Chapter 22 hardship and hope the great depression of

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Business Law and the Legal Environment, Standard Edition
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CHAPTER 22
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Chapter 40 / Exercise 5
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Hardship and Hope: The Great Depression of the 1930s Chapter Outline: I. The Great Depression The Great Depression defined the decade of the 1930s and molded an entire generation of Americans. A. Causes of the Crisis Historians and economists agree on most of the following as causes of the Depression: 1) overproduction of goods and food; 2) overexpansion of credit, especially buying of stocks on margin; 3) excessive profits and unequal distribution of wealth; 4) decline in farm prices in the 1920s industry was lagging technologically; 5) the collapse of the banking system as a result of Federal Reserve System policies; and, 6) occurred within the context of a global depression. Europe never recovered from WWI and remained indebted to the United States. The lack of any safety net for workers and their families also contributed to the suffering. B. Surviving Hard Times In 1930, six million Americans were unemployed, and by 1933, 13 million Americans were unemployed. In 1932, the national output was nearly 50% of what it had been three years before, below the 1913 level. C. Enduring Discrimination The black community always had to contend with poverty, and the Great Depression only worsened their plight. Even among the “hobos” the racial and sexual hierarchy prevailed. The case of the “Scottsboro Boys” hi ghlighted the African-American travails. After being accused of rape by white women who were “riding the rails” with them, the young black men were put on trial three times. The U.S. Supreme Court reversed the second conviction, citing the exclusion of blacks from the jury. The case ignited civil rights activists, liberals, and radicals during the 30s.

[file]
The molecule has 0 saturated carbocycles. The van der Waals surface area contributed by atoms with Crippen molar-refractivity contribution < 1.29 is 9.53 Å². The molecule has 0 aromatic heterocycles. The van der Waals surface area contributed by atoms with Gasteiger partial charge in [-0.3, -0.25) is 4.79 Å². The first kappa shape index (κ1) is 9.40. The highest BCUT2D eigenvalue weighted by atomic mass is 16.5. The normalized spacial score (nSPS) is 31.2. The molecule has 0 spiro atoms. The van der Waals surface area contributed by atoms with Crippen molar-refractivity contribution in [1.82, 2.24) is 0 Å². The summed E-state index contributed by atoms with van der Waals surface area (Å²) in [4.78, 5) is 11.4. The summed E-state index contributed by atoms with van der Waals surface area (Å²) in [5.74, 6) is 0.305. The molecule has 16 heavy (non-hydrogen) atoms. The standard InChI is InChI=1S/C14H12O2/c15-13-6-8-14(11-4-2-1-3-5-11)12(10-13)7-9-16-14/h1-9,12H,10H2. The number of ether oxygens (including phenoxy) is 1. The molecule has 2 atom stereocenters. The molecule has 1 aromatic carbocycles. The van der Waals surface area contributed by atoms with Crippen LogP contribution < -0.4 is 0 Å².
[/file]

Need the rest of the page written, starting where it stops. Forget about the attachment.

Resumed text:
Mexican-American families struggled to survive on the low wages paid to laborers, and many were deported. Thousands of farmers lost their farms. In 1933, over 5% of the nation’s farms were foreclosed on because they could not pay the taxes on their property. In 1931, Midwestern farmers organized the Farmers’ Holiday Association to try to force prices up. They withheld grain and livestock from the market, and dairy farmers dumped thousands of gallons of milk in Iowa and Wisconsin to protest the price that had dropped to two cents a quart. D. The Dust Bowl Farmers across Oklahoma, Texas, Kansas, Colorado, and New Mexico suffered as an extended drought and “d ust storms” caused the topsoil in the region to blow away. Thousands of “Okies” packed their meager belongings and left for greener pastures in California. Their tale was told by John Steinbeck in The Grapes of Wrath, while Dorothea Lange and Woody Guthrie captured their plight in photographs and music. II. Presidential Responses to the Depression Herbert Hoover seemed unable to respond to the Depression. He kept saying, “ prosperity is just around the corner.” But soup lines stretched around the corner. He believed that offering welfare to the suffering would destroy their “rugged individualism.” Because of the deepening